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Diabetic drug may reduce chemo-induced pain, numbness

Researchers at MD Anderson believe the diabetes drug metformin, the most widely used prescription drug in the world, can protect against chemotherapy-induced peripheral neuropathy (CIPN) and sensory deficits.

The results of the study, led by Cobi Heijnen, Ph.D., professor in Symptom Research, were reported in the June 23 edition of PLOS One.

“We were interested in finding an agent that could combat the pain and numbness associated with chemotherapy yet not interfere with the anti-tumor effects of treatment,” said Heijnen. “Metformin is inexpensive and widely used, and it has few side effects. As an added bonus, in vitro and in vivo studies suggest that metformin has anti-tumor effects of its own.”

Using test mice and control mice to determine their findings, investigators treated mice with saline, the chemo drugs cisplatin or paclitaxel and either metformin or saline. The metformin was administered at the same time or before cancer treatment began, 30-60 minutes before the cisplatin.

Researchers believe the diabetes drug metformin can protect against chemotherapy-induced peripheral neuropathy and sensory deficits.
Researchers believe the diabetes drug metformin can protect against chemotherapy-induced peripheral neuropathy and sensory deficits.

During the study, both pain and numbness were examined. To measure pain sensitivity, the hind paw of the mouse was stimulated with fibers of increasing force. It is already known that chemotherapy increases the sensitivity to pain, and mice treated with chemotheraputics withdraw their paw at a lower force than control mice. Metformin prevented increased pain sensitivity.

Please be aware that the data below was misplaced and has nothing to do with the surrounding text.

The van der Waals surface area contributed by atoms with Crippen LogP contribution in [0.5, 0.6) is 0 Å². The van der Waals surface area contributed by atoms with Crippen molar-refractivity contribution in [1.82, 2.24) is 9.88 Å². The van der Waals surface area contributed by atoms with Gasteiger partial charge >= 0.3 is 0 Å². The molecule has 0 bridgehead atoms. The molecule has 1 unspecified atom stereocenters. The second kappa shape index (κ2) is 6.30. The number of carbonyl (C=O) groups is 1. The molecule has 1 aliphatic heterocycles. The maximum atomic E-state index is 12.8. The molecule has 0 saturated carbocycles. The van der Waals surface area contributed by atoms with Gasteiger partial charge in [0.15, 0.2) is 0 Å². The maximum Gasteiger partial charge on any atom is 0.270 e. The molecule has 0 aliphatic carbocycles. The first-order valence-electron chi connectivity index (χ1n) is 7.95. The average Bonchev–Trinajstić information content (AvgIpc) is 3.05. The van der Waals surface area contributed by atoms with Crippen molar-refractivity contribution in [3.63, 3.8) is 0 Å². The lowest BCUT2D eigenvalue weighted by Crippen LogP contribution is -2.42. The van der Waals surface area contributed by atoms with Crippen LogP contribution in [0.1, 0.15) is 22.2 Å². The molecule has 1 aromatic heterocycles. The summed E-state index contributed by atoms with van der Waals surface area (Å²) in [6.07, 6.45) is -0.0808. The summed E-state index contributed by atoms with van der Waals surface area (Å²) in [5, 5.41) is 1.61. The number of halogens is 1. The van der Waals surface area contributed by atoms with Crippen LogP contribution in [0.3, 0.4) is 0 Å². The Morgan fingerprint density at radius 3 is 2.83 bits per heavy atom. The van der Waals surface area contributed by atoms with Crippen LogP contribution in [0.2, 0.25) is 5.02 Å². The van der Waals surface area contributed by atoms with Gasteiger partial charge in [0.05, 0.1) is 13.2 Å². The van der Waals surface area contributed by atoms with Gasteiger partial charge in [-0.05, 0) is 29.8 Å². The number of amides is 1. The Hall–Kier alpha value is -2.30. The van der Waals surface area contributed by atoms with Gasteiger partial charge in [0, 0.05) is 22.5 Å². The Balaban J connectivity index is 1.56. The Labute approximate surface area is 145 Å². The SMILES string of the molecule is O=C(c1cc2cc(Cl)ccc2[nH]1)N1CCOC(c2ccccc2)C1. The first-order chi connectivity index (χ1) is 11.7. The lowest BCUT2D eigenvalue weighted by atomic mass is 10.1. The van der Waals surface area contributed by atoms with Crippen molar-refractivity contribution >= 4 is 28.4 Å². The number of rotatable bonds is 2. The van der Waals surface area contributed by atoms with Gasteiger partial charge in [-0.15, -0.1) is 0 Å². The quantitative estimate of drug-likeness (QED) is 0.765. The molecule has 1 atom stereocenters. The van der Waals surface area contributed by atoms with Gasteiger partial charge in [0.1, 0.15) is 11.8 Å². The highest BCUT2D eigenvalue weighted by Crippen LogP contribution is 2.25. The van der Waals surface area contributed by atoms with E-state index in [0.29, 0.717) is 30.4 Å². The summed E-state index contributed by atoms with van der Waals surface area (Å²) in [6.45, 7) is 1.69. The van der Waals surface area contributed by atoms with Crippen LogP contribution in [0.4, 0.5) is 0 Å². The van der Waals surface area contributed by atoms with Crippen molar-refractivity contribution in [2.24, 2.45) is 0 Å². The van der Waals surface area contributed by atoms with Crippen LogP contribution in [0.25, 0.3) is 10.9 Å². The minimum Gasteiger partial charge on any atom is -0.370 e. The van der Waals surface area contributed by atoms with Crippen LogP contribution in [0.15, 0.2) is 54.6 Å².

To test numbness, the team used a newly developed assay in which an adhesive patch was placed on the hind paw of each test or control mouse. Typically, mice will attempt to remove the patch as soon as they feel it.

“In cisplatin-treated control mice, this response time was significantly prolonged, suggesting that peripheral neuropathy was preventing them from sensing the patch. The metformin-treated mice responded to the patch within a normal timeframe,” said Heijnen. “When we examined the epidermal tissue of both test and control mice, we saw clear retraction of intra-epidermal nerve fibers in the cisplatin-treated control mice — an expected result of chemotherapy — but no retraction in the metformin-treated mice.”

Heijnen and her research team also are studying the effect of metformin in preventing neuronal damage in the brain known as chemobrain.

“Metformin is proven to be safe and well tolerated. Our goal is for physicians to become advocates of administering it before treatment to offset chemotherapy-induced neuropathy, “she said.

Heijnen’s group plans to test the drug with other chemotherapy agents and with chemoradiation therapy.

There also is hope that the drug’s anti-tumor effects may reduce cancer risk among diabetics.

The PLOS One article cited a retrospective study of breast cancer patients with diabetes that demonstrated metformin inhibited cancer cell growth. According to investigators, “those treated with metformin had higher complete pathologic response rates to neoadjuvant therapy than did the patients treated with other anti-diabetic drugs.”

Heijnen said the results emphasize the need to collect clinical data, including patient report of symptoms and side effects during cancer treatment. If two treatment options resulted in similar clinical outcomes, being able to choose the one that produced fewer side effects could greatly benefit patients.

“Symptoms are finally getting the attention, and physicians and researchers are taking pain and neuropathy into account. These side effects can be dose-limiting during treatment and persist for many months or even years, well into survivorship,” said Heijnen. “It’s important for patients to report their side effects so that we can preserve their quality of life, as well as improve their outcomes.”

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